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Davies, Paul

(1946-    ) UK physicist, science writer and sf author whose scientific nonfiction is perhaps more distinguished than his sf. His novel Fireball (1987) has Antimatter pellets impacting Earth and creating chaos; although their actual source is an Alien spacecraft, they are interpreted by the USA as a Soviet weapon. The ideas are interesting, the thriller elements routine. However, his academic science books, signed P C W Davies, and his popular science books, signed Paul Davies, are very good. In the former category are Space and Time in the Modern Universe (1977), The Forces of Nature (1979), The Search for Gravity Waves (1980) and The Accidental Universe (1982), among others. In the latter category are The Runaway Universe (1978; vt Stardoom 1979), Other Worlds (1980), The Edge of Infinity (1981), God and the New Physics (1983), The Matter Myth (1991) with John Gribbin, The Mind of God: The Scientific Basis for a Rational World (1992), The Last Three Minutes: Latest Thinking About the Ultimate Fate of the Universe (1994), About Time: Einstein's Unfinished Revolution (1995), Are We Alone?: Philosophical Implications of the Discovery of Extraterrestrial Life (1995), How to Build a Time Machine (2001) and Cosmic Jackpot: Why Our Universe is Just Right for Life (2007), among others. The speculations tend more towards the theological in the later works. The pungency of Davies's theological/cosmological writings is confirmed by the award to Davies in 1995 of the Templeton Prize for Progress in Religion worth over one million US dollars, a prize in its field comparable to the Nobel Prize. [PN/DRL]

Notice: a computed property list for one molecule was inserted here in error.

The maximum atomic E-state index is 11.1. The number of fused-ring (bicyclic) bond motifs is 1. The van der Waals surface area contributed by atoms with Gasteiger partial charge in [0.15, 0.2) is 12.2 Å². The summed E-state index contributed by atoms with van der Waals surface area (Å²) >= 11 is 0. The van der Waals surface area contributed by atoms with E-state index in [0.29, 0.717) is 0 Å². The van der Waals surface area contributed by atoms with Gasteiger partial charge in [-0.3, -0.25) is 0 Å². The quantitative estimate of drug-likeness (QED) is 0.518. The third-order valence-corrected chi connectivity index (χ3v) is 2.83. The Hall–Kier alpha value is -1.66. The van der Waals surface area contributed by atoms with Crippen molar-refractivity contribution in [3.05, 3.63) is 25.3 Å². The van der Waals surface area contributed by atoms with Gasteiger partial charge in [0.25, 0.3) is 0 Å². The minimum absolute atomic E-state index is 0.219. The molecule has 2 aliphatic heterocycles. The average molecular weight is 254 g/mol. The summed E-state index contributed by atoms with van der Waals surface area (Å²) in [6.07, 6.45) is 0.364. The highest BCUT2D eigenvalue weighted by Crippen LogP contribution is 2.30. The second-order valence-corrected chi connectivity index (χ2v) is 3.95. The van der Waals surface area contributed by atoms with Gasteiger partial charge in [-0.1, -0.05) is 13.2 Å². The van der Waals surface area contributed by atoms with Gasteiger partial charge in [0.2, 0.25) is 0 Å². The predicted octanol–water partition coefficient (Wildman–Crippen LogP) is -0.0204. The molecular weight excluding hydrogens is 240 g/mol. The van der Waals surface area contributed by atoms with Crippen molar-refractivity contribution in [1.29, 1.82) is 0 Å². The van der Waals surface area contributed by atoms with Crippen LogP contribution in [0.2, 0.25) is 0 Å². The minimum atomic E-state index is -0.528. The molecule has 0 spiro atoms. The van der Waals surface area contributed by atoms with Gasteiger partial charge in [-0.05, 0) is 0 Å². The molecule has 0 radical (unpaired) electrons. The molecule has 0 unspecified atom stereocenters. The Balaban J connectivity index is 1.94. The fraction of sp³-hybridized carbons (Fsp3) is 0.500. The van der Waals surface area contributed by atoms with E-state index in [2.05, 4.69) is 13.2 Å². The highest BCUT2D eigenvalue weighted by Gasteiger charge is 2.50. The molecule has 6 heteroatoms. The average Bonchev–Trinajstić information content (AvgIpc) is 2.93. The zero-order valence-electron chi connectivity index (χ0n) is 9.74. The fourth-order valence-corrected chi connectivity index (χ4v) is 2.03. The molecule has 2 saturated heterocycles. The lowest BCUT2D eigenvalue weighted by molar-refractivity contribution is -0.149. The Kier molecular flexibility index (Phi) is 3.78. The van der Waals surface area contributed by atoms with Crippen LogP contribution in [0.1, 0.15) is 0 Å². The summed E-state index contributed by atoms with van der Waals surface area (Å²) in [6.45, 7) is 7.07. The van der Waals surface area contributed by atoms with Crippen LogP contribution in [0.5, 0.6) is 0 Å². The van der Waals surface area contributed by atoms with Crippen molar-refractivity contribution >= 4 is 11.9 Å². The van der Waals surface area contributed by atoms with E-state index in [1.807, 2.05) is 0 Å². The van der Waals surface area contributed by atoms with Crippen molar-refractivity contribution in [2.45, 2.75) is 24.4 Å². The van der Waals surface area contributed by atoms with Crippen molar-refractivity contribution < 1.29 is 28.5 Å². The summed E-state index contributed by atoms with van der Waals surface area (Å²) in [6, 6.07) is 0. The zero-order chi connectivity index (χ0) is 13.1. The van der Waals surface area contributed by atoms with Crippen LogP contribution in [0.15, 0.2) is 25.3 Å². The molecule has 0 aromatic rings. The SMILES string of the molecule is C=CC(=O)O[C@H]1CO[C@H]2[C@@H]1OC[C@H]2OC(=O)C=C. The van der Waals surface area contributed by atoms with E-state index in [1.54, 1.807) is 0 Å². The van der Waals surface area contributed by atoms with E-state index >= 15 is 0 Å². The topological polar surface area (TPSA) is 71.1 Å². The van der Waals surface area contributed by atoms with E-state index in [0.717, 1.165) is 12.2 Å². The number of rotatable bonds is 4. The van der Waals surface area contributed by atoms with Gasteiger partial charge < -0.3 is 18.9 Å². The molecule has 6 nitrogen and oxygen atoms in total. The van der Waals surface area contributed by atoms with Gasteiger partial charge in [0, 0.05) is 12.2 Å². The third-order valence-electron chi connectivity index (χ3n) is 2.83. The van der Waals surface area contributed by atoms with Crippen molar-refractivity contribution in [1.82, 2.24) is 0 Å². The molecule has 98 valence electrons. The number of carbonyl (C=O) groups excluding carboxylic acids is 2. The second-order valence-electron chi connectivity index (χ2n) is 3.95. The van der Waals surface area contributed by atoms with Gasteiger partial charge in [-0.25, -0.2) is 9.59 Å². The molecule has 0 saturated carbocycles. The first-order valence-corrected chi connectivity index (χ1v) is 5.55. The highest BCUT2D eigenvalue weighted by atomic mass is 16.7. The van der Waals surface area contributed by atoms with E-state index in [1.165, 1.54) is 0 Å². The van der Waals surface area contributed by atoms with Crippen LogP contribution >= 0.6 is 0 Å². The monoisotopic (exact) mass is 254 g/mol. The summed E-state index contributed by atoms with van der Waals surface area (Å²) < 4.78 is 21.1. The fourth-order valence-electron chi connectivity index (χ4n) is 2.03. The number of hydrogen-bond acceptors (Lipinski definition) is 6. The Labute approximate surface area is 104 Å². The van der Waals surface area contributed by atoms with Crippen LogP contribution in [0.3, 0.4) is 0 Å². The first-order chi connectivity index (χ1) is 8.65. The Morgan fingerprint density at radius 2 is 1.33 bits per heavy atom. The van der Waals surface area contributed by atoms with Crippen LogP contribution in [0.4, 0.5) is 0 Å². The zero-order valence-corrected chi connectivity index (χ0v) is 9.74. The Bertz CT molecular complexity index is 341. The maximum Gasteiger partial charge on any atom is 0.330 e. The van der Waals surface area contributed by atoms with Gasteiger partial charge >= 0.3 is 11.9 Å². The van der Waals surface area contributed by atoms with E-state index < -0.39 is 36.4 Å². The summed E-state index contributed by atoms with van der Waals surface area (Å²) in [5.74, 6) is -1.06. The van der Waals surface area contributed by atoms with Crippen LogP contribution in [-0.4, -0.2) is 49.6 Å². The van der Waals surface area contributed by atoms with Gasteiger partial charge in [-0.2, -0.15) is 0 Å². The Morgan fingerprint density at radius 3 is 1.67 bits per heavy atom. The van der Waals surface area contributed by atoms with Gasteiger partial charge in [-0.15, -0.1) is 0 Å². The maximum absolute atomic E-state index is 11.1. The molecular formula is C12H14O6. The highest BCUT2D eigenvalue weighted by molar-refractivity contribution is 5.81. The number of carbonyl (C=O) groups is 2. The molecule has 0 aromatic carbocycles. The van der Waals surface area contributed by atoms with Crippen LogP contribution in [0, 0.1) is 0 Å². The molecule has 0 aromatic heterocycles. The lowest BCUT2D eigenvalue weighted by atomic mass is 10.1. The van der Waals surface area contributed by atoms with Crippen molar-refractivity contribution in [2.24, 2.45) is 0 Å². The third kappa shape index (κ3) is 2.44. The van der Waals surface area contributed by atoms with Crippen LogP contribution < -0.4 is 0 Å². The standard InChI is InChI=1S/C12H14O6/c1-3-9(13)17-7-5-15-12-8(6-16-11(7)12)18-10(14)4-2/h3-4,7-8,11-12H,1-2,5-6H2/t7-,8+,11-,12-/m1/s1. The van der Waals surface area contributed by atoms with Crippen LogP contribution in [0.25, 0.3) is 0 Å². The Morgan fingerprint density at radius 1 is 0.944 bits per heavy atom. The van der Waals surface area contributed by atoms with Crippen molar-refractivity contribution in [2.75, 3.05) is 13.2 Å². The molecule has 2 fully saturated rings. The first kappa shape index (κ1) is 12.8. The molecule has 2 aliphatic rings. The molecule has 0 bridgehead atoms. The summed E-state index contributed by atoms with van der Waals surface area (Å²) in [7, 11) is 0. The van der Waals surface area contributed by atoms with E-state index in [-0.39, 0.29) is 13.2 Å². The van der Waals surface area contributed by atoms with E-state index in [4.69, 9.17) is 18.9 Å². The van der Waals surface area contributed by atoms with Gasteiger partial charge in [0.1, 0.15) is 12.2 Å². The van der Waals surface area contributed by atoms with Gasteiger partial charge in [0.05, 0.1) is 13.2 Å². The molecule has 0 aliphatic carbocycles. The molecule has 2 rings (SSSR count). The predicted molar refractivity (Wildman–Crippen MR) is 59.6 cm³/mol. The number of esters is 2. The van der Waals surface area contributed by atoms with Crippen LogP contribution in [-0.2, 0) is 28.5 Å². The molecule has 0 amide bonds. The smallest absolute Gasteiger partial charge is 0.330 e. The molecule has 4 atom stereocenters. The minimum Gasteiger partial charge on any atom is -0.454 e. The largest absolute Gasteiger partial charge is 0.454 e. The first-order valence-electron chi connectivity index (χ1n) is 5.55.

see also: Cosmology; Metaphysics; Parallel Worlds; Scientists.

Paul Charles Williams Davies

born London: 22 April 1946


nonfiction (selected)


Entry from The Encyclopedia of Science Fiction (2011-current) edited by John Clute and David Langford.
Accessed 08:29 am on 24 June 2024.